Recently I had a couple of Blog Posts that were strategically focused in regard to recruiting. A question came from some readers because of that. They asked, “what about recruiting for today’s needs, I need people now.” Recruiting, for now, isn’t much different than establishing a strategic approach but, methods that are used may be different than the methods you currently use.
Let’s look at those methods and further, let’s keep it simple…
Both strategic and tactical recruiting start in the same place; you have a need for an employee. You have to fully define that need based upon Knowledge, Skills, Abilities, Experience, and Behaviors. I called these KSAEB’s in my previous writings in Hiring experience of Giving Opportunity and What Labor Shortage. You must know what these are in order to recruit effectively. These items will create a description with which you can recruit from, what is commonly called a Job Description. While the old expression about the devil being in the details is true, these do not have to be overly detailed or formal. A good handwritten list of the KSAEB’s you want is sufficient.
The next step is to let people know you have a job opening. These can be done effectively in many ways, many without cost. Just remember, sometimes we get what we pay for so not every low-cost or free job site is going to work for you. Social Media is good, either on your business page on Social Media or through your personal account. Asking your employees that do the type of work you are recruiting for is also a good idea; sweeten their involvement with some kind of referral bonus, after the person is hired and sticks around for a while. Your states Workforce Development site usually is a free job posting site as are many Colleges and Technical Schools. You do not have to pay hundreds of dollars, or more, to post a job. One of the Local Chambers of Commerce also has a free Job Board for posting jobs. Ask around, do some basic research. The possibilities are great.
Then comes the interview. This is not a gab session or general conversation. Your interview should be structured and formal for the type of work you are seeking this person to do. Generally, this means planning the types of questions you will ask. If you did the work for the KSAEB’s then a good type of interview question is the behavioral question. You are looking for their experience with behaviors in different workplace situations. For example, you have tough customers, so ask them to, “Tell me about a time when you had to manage a tough customer.” There is an acronym to help you make sure you get a complete answer; SAR.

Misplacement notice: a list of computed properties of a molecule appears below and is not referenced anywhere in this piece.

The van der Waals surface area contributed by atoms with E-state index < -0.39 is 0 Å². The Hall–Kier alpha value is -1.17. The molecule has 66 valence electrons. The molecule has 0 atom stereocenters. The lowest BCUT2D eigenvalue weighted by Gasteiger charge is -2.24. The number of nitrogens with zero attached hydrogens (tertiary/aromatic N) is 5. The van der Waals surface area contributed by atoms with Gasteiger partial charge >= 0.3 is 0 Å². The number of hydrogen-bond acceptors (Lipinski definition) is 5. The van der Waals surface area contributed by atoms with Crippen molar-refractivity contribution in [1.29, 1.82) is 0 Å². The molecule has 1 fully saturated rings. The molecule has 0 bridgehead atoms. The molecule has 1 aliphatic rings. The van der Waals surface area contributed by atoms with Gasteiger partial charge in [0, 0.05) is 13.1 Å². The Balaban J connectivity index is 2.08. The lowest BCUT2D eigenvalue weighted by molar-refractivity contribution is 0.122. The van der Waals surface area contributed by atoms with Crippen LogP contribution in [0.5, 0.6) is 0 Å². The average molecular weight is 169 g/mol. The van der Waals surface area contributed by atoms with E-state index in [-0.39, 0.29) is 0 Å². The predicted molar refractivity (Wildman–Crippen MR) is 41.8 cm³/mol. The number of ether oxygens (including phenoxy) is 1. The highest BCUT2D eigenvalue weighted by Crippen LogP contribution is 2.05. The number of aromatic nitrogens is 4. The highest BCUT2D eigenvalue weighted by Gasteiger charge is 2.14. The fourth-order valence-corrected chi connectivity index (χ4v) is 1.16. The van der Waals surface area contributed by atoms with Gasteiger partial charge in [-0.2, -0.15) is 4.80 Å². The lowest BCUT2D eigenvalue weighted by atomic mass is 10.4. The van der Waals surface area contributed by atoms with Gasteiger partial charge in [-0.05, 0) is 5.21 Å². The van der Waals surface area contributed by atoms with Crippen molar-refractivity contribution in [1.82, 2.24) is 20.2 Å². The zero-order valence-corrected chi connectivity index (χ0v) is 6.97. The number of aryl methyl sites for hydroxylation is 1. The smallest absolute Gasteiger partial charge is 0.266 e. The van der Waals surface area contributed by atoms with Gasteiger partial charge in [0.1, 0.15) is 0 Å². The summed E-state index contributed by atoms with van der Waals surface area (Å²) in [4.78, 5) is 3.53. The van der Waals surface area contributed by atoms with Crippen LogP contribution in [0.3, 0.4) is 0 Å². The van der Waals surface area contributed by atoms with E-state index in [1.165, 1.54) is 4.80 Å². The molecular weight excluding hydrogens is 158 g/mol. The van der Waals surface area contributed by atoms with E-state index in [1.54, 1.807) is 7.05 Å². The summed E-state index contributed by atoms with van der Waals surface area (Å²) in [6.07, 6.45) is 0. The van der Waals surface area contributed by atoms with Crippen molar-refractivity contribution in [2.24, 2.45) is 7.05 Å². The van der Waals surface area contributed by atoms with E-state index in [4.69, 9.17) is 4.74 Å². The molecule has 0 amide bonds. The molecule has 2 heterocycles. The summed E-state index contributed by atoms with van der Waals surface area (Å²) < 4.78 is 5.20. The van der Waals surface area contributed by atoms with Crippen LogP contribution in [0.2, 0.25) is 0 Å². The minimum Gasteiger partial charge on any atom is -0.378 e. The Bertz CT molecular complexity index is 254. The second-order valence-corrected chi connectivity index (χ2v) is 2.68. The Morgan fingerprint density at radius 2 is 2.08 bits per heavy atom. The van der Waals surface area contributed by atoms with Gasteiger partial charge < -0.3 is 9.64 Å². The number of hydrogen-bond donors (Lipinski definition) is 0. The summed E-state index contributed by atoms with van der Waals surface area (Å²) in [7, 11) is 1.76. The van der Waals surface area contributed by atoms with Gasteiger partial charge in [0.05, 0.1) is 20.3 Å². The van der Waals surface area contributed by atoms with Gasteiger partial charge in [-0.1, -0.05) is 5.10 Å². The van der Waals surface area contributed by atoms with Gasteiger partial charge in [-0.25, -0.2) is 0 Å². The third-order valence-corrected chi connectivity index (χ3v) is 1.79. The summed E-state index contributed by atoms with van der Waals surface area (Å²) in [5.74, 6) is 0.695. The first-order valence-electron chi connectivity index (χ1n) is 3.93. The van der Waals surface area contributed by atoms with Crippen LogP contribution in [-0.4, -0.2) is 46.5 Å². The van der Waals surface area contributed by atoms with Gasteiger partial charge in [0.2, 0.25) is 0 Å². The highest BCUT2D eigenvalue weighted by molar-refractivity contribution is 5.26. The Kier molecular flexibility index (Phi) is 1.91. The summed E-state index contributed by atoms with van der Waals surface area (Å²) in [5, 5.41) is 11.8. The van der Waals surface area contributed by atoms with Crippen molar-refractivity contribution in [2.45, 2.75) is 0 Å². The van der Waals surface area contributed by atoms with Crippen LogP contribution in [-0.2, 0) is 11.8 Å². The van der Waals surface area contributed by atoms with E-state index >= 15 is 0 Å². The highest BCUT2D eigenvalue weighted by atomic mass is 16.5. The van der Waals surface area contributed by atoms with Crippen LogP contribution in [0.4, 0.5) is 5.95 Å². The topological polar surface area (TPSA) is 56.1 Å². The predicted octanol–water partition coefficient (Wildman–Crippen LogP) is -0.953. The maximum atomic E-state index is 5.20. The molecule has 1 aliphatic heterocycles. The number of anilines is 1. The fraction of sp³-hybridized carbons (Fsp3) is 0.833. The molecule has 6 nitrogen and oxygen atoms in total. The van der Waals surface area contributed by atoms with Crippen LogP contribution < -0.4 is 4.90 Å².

Situation – tell me the situation or circumstances
Action – What did you do?
Results – What was the outcome.
The outcome is less important than the action. Just remember to get a complete answer (SAR) and to ask questions based upon the KSAEB’s you identified. Generally, your questions will start with the words “Tell me about a time when…” or similar.
You may want them to demonstrate how well they use a certain set of tools, operate a certain type of equipment or be able to type at a certain speed and accuracy level. Some of that you can do yourself, some may cost you a few dollars to do it right. The key is that the test should match the job.
The next step is the reference or background checks. In some places, you are prohibited by local law from doing these until after you make an offer of employment. Regardless, these should be thorough. You want more than did they work there and when. Unless it is a sales role their former rate of pay is irrelevant. You also want to talk to more than co-workers and friends. Ask about job performance. A trick I use is to ask the person if they know of anyone else you can talk to about your candidate. Good references are important.
Finally, there is the decision and an offer to hire. If the person accepts you may choose to do a post-offer pre-employment drug test. Remember, these cannot be done until an offer is accepted.
When the person starts work there is still work to be done. As the Business Leader, you have a responsibility to help them be successful. The simple steps I shared are a brief overview of what must be done to hire someone. How that person is brought into your business, treated on the job, rewarded, trained, and so forth are all critical things that must be done to retain them and make your company successful.